Think secession. — jtl, 419

img
Rancher Wayne Hage Sr. is shown in this November 1997 file photo, taken near the spot where federal agents seized 100 head of his cattle in 1991, in Meadow Canyon near Tonopah. (AP)
 Planned Grazing: A Study Guide and Reference Manual By SEAN WHALEY via LAS VEGAS REVIEW-JOURNAL
CARSON CITY — A U.S. District Court judge has ordered a Nevada ranching family engaged in a long-running dispute with federal agencies to pay $587,000 for grazing cattle on BLM and Forest Service lands without permission.

The order dated Feb. 27 from Gloria Navarro, chief judge of the Las Vegas District Court, also requires the son of the late Wayne Hage to remove any livestock from federal lands within 30 days. Within 45 days the Hage has to file a statement of compliance with the order or face contempt of court.

Environmental & Natural Resource Economics: The Austrian ViewThe order, which names Hage’s son, Wayne N. Hage, was the result of a 9th U.S. Circuit Court of Appeals decision issued last year that overturned a lower court ruling in favor of the Hage family. The 9th circuit court directed the Las Vegas court to issue a new order complying with the appeals court findings in the decision.

That order was issued by Navarro on Monday.

Combat Shooter's Handbook Reconnaissance Marine MCI 03.32f: Marine Corps Institute The Betrayed: On Warriors, Cowboys and Other MisfitsHage died in 2006, and the legal fight has been carried on by his family and son.

The order could bring an end a decades-long dispute that centered on the Hage family’s Pine Creek Ranch near Tonopah. The case is well known in the West and among property-rights advocates who continue to maintain that the federal government exercises a heavy hand in relations with those who make their livelihood off the land.

The Essence of Liberty: Volume I: Liberty and History: The Rise and Fall of the Noble Experiment with Constitutionally Limited Government (Liberty and ... Limited Government) (Volume 1)  The Essence of Liberty: Volume II: The Economics of Liberty (Volume 2) The Essence of Liberty: Volume III: A Universal Philosophy of Political Economy (Liberty: A Universal Political Ethic) (Volume 3)  Navarro calculated the damages based on the number of cattle Hage grazed on the federal lands from 2004 to 2011. The Hage family also is permanently prohibited from putting their livestock on federal lands without permission.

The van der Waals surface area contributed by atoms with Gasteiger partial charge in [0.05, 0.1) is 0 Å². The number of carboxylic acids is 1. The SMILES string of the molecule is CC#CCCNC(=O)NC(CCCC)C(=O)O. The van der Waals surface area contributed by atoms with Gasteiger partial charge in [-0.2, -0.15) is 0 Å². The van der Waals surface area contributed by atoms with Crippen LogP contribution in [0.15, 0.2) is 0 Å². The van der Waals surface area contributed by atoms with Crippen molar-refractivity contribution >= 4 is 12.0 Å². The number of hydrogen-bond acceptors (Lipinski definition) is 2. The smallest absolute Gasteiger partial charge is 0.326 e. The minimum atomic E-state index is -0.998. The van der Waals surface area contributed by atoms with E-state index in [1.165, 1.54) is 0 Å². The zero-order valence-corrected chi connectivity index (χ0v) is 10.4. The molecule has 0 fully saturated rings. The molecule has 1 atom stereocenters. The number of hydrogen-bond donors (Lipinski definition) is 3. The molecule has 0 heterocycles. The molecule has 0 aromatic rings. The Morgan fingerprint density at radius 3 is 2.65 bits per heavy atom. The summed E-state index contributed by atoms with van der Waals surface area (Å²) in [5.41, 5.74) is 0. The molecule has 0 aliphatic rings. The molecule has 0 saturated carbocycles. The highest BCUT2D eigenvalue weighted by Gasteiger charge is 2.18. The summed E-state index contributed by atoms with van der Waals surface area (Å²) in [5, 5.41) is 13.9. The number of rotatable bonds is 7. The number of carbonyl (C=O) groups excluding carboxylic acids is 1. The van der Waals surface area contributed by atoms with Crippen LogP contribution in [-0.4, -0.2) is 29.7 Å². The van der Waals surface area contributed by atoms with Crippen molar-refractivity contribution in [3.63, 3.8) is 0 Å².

HAGE REACTION

Wayne N. Hage said the decision was not a surprise.

“We were expecting it,” he said. “I think you are going to find a lot of joyous bureaucrats today.”

Hage said he does not have livestock on the lands in question, but he declined to say if he can pay the fine or how he may proceed legally, if at all.

Hage said Navarro’s order means the family’s stock watering rights are an illusion. The family has water rights on the land in dispute but they could not be accessed because their livestock was not allowed on the federal lands, he said.

“If it is not a taking then they have destroyed every stock water right in Nevada,” Hage said.

“The federal government is going after all kinds of property,” Hage said. “Not just our property rights. This is a bellweather that they don’t want private property rights out there. They are extinguishing them as fast as they can.”

RANCHERS VS. BLM

The Hage case preceded the more recent confrontation between federal agencies and Bunkerville rancher Cliven Bundy. The BLM’s efforts to round up cattle belonging to Bundy in 2014 resulted in an armed confrontation between federal agents and Bundy supporters that ultimately ended peacefully.

Members of the Bundy family are on trial in U.S. District Court in Las Vegas on charges relating to the standoff.

The Hage case has a long and complicated history, but the recent ruling is the result of a 2013 decision by a federal judge that was overturned on appeal.

In May 2013 U.S. District Judge Robert Clive Jones issued a 104-page opinion detailing what he called the federal government’s vindictive actions against the ranching family.

But the 9th circuit court reversed Jones and found in favor of the government claims that Hage was trespassing on public lands by grazing cattle without a permit. The court also criticized Jones, who is now on senior status, for his decision that “plainly” contravened federal law.

Contact Sean Whaley at swhaley@reviewjournal.com or 775-461-3820. Follow @seanw801 on Twitter.

 

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Planned Grazing: A Study Guide and Reference ManualPlanned Grazing: A Study Guide and Reference Manual. This is the ideal squeal to A Handbook for Ranch Managers.  Although the ecological principles remain the same, what was originally known as “The Savory Grazing Method” now answers to a multitude of different names: ranching for profit, holistic management, managed grazing, mob grazing, management intensive grazing, etc. Land & Livestock International, Inc. uses “Restoration Grazing” under its “Managing the Ranch as a Business” program.” No mater what you call it, this summary and synopsis will guide you step by step through the process and teach you how to use it as it was originally intended. No more excuses for failing to complete your grazing plans.

Posted in Public Lands Ranching, Uncategorized | Tagged , , | 1 Comment